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Re: The DOM is not a model, it is a library!

From: <keshlam@us.ibm.com>
Date: Wed, 6 Oct 1999 10:29:16 -0400
To: "DOM Mailing List" <www-dom@w3.org>
Message-ID: <85256802.004F9567.00@D51MTA03.pok.ibm.com>
>face the wrath of hundreds users when live nodelists turn out to
>be hopelessly inefficient, even though they were told up front that _this_
>implementation is specialized and that getElementsByTagName is deprecated.

If _your_ users react this way,  then this is probably a stong hint that you
either (a) haven't explained the issue well enough, or (b) made a bad guess
about their needs and should consider retuning your implementation.

An API -- even strict compliance with an API -- only promises functionality, not
performance. The latter is considered a quality-of-implementation issue, and is
definitely subject to tuning for specific scopes of applications. One of the
concerns of the DOM WG is that it be possible to support these behaviors
efficiently across a range of implementations, but the DOM can't promise that
all implementations will be efficient, or even mandate that they should be.
There will never be a single universal DOM implementation; there will be many
good ones optimized for different tasks.

Minimal storage space may not be compatable with best performance. To take an
absurd example, consider a model which is singly-linked.  It could implement
getParent by searching downward from all the root nodes until it finds a node
which has the current node as a child. Obviously performance will be abysmal,
but code written to the DOM API will run, and (eventually) generate the expected
results, and that's all that DOM compliance promises.

As a more realistic example, consider a "proxy DOM" -- a DOM API wrapped around
a storage representation which bears no resemblence to the DOM's structure at
all. Allowing DOM access to a database would be a perfect example of this. It
may be inefficient, especially when compared to the storage system's native API,
and if performance is your primary goal you might not want to go this route. On
the other hand, it may be a good convenience feature for programmers, and may be
better than the alternative of copying the data into a separate DOM,
manipulating it there, and then copying it back.

The DOM is interfaces. It's only interfaces. What's going on behind those
interfaces doesn't matter to the DOM as long as the expected results come back.
It _may_ matter to the DOM user -- but sticking to the standard interfaces
serves their needs by allowing them to switch to another DOM if yours doesn't
perform well enough, or letting them move their code to yours if your
performance or features are a better fit than what they have been using.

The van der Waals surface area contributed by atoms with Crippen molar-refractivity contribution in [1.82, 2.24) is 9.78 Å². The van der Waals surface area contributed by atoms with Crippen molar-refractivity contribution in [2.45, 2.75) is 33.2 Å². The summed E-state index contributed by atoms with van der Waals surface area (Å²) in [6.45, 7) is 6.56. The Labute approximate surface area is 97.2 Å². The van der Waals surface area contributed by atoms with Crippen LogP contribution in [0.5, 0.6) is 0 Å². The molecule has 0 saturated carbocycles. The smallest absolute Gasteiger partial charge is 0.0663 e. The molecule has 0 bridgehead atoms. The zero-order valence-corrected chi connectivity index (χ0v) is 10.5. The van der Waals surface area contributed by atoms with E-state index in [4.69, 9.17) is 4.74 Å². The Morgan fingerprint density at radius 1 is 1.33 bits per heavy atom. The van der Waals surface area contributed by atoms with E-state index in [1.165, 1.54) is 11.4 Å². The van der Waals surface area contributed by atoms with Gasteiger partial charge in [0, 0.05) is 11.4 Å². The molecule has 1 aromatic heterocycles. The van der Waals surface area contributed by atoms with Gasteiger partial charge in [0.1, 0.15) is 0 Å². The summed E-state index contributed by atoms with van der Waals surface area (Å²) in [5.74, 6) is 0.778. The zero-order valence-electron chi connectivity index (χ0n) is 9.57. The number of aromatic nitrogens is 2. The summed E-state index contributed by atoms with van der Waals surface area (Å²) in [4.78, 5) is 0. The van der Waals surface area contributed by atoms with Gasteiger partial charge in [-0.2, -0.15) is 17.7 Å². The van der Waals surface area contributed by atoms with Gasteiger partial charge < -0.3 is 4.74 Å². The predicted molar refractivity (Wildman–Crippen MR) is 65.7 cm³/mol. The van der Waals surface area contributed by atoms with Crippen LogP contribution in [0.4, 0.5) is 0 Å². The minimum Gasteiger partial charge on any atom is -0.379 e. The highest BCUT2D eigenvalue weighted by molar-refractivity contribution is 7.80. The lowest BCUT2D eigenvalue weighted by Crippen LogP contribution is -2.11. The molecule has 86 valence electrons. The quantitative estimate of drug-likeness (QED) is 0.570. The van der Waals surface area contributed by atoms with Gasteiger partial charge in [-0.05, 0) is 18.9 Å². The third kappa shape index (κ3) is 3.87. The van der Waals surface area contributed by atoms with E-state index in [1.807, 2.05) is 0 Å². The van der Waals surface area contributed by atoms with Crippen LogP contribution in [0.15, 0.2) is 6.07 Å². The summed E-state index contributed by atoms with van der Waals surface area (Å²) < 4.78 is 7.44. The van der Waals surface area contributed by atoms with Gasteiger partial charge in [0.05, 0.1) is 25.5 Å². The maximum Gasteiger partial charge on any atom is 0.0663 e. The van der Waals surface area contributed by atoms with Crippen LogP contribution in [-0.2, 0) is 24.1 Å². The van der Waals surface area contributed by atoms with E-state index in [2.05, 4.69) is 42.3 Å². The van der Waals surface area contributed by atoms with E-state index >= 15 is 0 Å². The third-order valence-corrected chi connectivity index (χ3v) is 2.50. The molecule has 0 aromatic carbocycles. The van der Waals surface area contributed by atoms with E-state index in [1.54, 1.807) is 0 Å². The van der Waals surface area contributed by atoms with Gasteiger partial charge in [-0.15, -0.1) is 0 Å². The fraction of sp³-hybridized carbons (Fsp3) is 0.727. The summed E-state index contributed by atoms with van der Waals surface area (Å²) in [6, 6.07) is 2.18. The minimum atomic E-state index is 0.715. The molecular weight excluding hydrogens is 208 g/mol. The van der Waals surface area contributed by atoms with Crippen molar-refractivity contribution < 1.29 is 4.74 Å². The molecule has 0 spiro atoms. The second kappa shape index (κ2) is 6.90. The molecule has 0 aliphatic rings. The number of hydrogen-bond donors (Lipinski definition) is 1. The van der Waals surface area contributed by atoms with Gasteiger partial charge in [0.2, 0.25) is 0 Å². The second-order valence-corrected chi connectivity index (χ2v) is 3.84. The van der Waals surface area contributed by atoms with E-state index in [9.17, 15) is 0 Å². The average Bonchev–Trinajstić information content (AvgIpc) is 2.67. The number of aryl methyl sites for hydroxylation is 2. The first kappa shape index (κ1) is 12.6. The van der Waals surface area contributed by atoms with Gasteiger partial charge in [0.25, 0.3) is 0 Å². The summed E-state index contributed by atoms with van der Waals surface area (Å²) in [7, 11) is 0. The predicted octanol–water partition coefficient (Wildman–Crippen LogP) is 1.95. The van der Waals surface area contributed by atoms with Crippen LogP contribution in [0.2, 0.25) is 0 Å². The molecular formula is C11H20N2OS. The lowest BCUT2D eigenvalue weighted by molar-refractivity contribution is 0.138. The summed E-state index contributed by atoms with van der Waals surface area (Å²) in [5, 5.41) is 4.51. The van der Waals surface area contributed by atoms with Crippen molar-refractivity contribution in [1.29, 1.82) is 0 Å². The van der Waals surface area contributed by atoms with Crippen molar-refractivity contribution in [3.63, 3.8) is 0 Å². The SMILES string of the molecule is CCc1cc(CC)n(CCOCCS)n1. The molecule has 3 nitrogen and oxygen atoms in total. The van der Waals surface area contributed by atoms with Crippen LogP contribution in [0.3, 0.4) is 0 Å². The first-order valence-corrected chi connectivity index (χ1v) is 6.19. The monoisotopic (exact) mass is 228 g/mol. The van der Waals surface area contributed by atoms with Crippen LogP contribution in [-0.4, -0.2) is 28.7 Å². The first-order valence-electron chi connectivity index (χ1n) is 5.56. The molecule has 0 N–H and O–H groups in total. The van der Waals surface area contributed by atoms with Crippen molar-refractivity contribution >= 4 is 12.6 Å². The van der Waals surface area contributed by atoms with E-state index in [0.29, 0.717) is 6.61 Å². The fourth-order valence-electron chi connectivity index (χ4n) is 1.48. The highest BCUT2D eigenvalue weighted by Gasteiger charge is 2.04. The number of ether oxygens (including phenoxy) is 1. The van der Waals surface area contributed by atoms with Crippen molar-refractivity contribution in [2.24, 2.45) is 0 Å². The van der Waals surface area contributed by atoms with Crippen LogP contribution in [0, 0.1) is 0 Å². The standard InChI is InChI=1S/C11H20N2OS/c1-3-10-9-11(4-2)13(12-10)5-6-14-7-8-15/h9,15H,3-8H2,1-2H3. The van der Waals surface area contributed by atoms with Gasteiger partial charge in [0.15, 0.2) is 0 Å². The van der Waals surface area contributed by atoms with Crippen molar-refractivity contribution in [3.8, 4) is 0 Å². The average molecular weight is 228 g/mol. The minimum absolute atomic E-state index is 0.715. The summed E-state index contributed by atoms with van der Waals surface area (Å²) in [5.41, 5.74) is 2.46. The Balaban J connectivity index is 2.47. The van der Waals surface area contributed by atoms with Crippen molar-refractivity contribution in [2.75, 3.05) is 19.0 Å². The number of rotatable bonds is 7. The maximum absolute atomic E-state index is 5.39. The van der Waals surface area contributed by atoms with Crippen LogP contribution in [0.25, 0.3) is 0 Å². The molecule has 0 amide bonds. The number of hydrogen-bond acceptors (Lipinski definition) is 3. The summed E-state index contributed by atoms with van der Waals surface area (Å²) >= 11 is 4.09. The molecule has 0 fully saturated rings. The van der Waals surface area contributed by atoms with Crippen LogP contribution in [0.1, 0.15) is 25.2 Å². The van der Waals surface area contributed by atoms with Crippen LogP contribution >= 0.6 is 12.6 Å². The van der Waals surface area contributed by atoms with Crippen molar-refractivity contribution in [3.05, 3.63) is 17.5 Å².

Departing from the DOM hinders that ability to move between implementations.
There may be reasons to do it, but the farther the departure the less

Note that if the right answer for you is to provide only DOM Level 1 compliance,
that's legitimate. The hasFeature tests allow applications to check what's
supported and Level 2 applications can either refuse to run or attempt to work
around the limitations. This is also why much of Level 2 is broken out into
optional modules -- if you've got no use for CSS support or the Traversal tools
you can decline to implement them. It's up to you to understand the needs of
your user community and the impact on your market; if you guess wrong, they'll
tell you and/or go elsewhere.

The same tradeoff exists for subset not supported by hasFeature. One model I've
experimented with implements only a few of the most essential DOM interfaces. I
don't claim it's a DOM, and it certainly won't run all DOM applications... but I
can promise the user that code written against it will run on a DOM as defined
by Level 1, Level 2, and (given the WG's caution about backward compatability)
probably future levels.

Think of the DOM as a tool, like a parser or compiler. I should be able to run
my ANSI/POSIX C code though any C compiler and get the same results, though
performance may vary wildly. I should be able to run my pure DOM code against
any DOM and get the same results, with the same caveat. Individual compilers
often extend the libraries; that's equivalent to adding custom methods to DOM
objects or adding additional objects outside the DOM itself. Code that uses
those features may not be portable, but code that uses only the formal
definition is unaffected. Significantly changing the syntax or semantics of C
itself, or the abstract model presented by the DOM, runs the risk of causing
breakage in both directions and probably deserves a warning to the user and a
new name in recognition of that departure.

Joe Kesselman  / IBM Research
Received on Wednesday, 6 October 1999 10:29:28 UTC

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